When you summarize the growth strategy approach that operators are taking vs. how investors say they are advising their portfolio companies, there is a pretty stark contrast:
It seems that investors see that there is a new normal in terms of the funding environment, and that the experience companies have had over the past few years isn’t going to be the norm moving forward.
This new normal seems to pretty clearly favor investors, and you can see that in responses to the survey like the following:
An investor on how they’re guiding startups:
Guiding them that process will take longer and valuations won’t be as lucrative as last 2 years
A growth stage startup founder on funding environment:
Personal belief is that investors are taking advantage of the reset
The common thread between those two responses is that there has been a reset in the market, which has come with a shift in the power dynamic between founders and investors. The last few years have been an extremely frothy market that has favored founders, complete with stories of firms like Tiger Global using Cameo videos of NBA players to entice founders to reverse pitch buzzy startups. Those days now seem like they are long gone and the power dynamic has reversed. We are entering an investing market that favors the investor, and VCs are going to have more ability to dictate terms of financing.
Here are a few thoughts on what we think this shift might mean for markets moving forward:
- 1.Seed / Pre-Seed companies not adjusting their approaches will be in for a rude awakening if they need to raise future capital
- 2.A flight of talent from growth stage companies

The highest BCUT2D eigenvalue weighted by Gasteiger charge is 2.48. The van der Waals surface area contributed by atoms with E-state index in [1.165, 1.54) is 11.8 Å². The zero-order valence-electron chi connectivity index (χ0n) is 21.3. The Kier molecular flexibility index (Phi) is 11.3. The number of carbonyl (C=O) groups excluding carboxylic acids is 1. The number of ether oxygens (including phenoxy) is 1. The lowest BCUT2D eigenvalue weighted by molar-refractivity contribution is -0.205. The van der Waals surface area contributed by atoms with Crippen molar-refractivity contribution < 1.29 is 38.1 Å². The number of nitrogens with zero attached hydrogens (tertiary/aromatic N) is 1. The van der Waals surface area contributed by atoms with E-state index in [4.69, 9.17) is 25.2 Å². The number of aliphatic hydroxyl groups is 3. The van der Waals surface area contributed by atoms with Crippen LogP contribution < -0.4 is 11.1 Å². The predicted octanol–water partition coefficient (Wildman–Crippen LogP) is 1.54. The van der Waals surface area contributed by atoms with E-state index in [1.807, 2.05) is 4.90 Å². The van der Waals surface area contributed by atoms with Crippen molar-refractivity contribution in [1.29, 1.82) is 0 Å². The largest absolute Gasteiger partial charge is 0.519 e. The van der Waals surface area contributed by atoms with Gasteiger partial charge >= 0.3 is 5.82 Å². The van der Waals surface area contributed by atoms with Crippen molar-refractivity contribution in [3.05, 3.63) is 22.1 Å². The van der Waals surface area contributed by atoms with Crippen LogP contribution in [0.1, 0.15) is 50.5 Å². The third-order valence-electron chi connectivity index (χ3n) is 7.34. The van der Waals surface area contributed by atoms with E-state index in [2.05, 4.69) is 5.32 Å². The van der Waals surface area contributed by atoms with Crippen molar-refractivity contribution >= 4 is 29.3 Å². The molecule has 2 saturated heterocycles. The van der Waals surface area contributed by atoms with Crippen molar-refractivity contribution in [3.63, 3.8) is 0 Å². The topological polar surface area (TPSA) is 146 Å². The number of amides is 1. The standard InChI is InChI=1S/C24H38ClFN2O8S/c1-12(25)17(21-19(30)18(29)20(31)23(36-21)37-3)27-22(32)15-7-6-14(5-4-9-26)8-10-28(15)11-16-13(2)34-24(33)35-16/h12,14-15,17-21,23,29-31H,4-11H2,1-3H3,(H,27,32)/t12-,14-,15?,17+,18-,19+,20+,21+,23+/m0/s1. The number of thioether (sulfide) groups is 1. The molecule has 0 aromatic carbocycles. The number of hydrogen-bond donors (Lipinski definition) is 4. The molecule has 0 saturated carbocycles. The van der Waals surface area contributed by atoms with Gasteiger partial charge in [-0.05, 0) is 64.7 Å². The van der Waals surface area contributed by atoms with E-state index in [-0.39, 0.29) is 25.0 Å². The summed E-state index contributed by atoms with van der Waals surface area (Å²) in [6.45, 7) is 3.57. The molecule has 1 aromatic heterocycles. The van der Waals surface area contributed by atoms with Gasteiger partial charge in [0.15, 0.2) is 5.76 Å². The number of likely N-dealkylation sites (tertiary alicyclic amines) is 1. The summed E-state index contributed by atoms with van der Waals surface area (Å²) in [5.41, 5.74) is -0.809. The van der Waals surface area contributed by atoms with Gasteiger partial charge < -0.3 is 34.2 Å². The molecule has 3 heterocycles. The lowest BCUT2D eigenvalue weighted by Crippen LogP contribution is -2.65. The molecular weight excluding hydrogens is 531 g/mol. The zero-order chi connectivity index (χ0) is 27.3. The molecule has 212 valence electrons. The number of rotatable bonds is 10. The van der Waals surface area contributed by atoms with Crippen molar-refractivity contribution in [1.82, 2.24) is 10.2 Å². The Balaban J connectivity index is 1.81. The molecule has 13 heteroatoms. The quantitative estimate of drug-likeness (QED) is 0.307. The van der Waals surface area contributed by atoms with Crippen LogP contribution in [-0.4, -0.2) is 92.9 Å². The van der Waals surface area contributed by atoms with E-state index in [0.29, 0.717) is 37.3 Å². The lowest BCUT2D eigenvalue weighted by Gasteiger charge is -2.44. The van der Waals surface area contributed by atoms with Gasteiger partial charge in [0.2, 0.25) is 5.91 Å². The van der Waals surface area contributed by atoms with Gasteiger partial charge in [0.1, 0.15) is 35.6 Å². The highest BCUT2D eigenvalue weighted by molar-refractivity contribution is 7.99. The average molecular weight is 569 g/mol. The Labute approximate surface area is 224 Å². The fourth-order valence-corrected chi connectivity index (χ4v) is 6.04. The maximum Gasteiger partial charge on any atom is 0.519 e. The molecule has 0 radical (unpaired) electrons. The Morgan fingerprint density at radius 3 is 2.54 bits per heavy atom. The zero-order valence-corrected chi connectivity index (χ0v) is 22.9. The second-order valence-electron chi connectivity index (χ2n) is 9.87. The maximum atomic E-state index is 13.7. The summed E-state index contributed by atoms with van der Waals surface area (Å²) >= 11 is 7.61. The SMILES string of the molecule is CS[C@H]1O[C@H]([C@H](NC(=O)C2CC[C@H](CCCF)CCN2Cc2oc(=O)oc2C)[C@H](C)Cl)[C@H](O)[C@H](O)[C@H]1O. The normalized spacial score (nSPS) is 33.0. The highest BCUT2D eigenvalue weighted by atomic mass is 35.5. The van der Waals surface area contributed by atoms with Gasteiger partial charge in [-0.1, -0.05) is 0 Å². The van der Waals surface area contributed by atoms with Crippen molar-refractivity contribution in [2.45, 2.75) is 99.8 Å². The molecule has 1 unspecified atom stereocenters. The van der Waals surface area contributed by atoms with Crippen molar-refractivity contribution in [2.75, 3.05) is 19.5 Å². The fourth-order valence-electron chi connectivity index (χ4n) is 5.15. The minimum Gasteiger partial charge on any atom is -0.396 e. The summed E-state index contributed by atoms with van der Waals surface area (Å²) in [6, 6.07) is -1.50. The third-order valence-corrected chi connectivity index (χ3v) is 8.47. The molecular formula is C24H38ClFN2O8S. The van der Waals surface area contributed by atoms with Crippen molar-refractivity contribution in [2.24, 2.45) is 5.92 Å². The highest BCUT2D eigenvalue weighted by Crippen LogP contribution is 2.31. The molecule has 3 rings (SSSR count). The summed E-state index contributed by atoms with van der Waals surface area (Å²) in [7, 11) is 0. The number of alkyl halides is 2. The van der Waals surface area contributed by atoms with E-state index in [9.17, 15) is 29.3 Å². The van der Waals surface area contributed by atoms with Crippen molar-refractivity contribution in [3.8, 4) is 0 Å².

- 3.A flight of investment to sure bets
- 4.Getting back to business model basics
1.Seed / Pre-Seed companies not adjusting their approaches will be in for a rude awakening if they need to raise future capital
It is interesting to see the dichotomy between how early stage startups and investors are viewing the world currently. For early stage founders who expect their experience to be like that of companies that have grown over the last few years, at least in terms of funding and valuation, it is worth remembering that we live in a very different world now. Investors seem to have recognized that they hold the cards in this market environment, and founders would be well served to have a story for how they intend to grow their business profitably.
Of course, the way to avoid this issue entirely is to focus on building a profitable company from the get-go that isn’t reliant on outside funding, which is something that it seems more pre-seed founders are considering. It’s also worth noting that as companies take this approach, there will be a natural question of whether they are “venture scaleable”. We think this will be particularly true for care delivery startups as they grapple with how to scale a clinical workforce profitably (in our view, despite all the AI/ML buzzwords thrown around today, this remains the key question for most care delivery startups).
2.A flight of talent from growth stage companies
We think that layoffs will just be the first stage of a broader talent exodus from growth stage companies. One of the lasting impacts of the massive recent funding cycle for digital health over the past few years is that it has attracted so much new talent to the space, bringing new perspectives on how we can drive meaningful change in healthcare. Part of the attraction to healthcare presumably was the ability to do well financially while also doing good in the world. As many growth stage employees start to realize their equity is worthless and that doing good at scale isn’t as easy as they might have expected with the embedded incentives in the healthcare system, we expect it will be open season on stealing good talent from those companies.